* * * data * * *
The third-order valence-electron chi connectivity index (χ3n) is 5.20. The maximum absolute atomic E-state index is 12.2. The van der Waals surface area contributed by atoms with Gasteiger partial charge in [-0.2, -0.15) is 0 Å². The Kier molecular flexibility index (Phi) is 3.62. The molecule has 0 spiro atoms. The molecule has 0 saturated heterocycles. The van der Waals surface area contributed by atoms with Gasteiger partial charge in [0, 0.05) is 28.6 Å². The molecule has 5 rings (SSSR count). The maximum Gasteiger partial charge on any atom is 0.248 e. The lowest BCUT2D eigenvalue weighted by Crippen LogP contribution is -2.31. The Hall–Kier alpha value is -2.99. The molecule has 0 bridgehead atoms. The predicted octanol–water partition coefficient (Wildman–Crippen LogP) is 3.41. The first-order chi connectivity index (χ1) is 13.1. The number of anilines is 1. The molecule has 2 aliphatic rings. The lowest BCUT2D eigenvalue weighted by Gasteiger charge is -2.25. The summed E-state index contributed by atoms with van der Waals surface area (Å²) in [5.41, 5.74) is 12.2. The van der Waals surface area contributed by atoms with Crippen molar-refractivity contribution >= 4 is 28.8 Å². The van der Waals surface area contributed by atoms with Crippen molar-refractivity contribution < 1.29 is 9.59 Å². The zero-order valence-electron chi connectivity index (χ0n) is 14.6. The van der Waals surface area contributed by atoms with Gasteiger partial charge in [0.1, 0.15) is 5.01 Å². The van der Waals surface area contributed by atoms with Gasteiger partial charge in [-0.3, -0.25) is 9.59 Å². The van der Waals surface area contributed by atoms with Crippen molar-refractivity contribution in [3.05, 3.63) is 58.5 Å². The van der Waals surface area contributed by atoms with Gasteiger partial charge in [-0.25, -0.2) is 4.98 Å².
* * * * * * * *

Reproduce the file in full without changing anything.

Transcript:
The third-order valence-electron chi connectivity index (χ3n) is 5.20. The maximum absolute atomic E-state index is 12.2. The van der Waals surface area contributed by atoms with Gasteiger partial charge in [-0.2, -0.15) is 0 Å². The Kier molecular flexibility index (Phi) is 3.62. The molecule has 0 spiro atoms. The molecule has 0 saturated heterocycles. The van der Waals surface area contributed by atoms with Gasteiger partial charge in [0, 0.05) is 28.6 Å². The molecule has 5 rings (SSSR count). The maximum Gasteiger partial charge on any atom is 0.248 e. The lowest BCUT2D eigenvalue weighted by Crippen LogP contribution is -2.31. The Hall–Kier alpha value is -2.99. The molecule has 0 bridgehead atoms. The predicted octanol–water partition coefficient (Wildman–Crippen LogP) is 3.41. The first-order chi connectivity index (χ1) is 13.1. The number of anilines is 1. The molecule has 2 aliphatic rings. The lowest BCUT2D eigenvalue weighted by Gasteiger charge is -2.25. The summed E-state index contributed by atoms with van der Waals surface area (Å²) in [5.41, 5.74) is 12.2. The van der Waals surface area contributed by atoms with Crippen molar-refractivity contribution >= 4 is 28.8 Å². The van der Waals surface area contributed by atoms with Crippen molar-refractivity contribution < 1.29 is 9.59 Å². The zero-order valence-electron chi connectivity index (χ0n) is 14.6. The van der Waals surface area contributed by atoms with Gasteiger partial charge in [0.1, 0.15) is 5.01 Å². The van der Waals surface area contributed by atoms with Gasteiger partial charge in [-0.3, -0.25) is 9.59 Å². The van der Waals surface area contributed by atoms with Crippen molar-refractivity contribution in [3.05, 3.63) is 58.5 Å². The van der Waals surface area contributed by atoms with Gasteiger partial charge in [-0.25, -0.2) is 4.98 Å².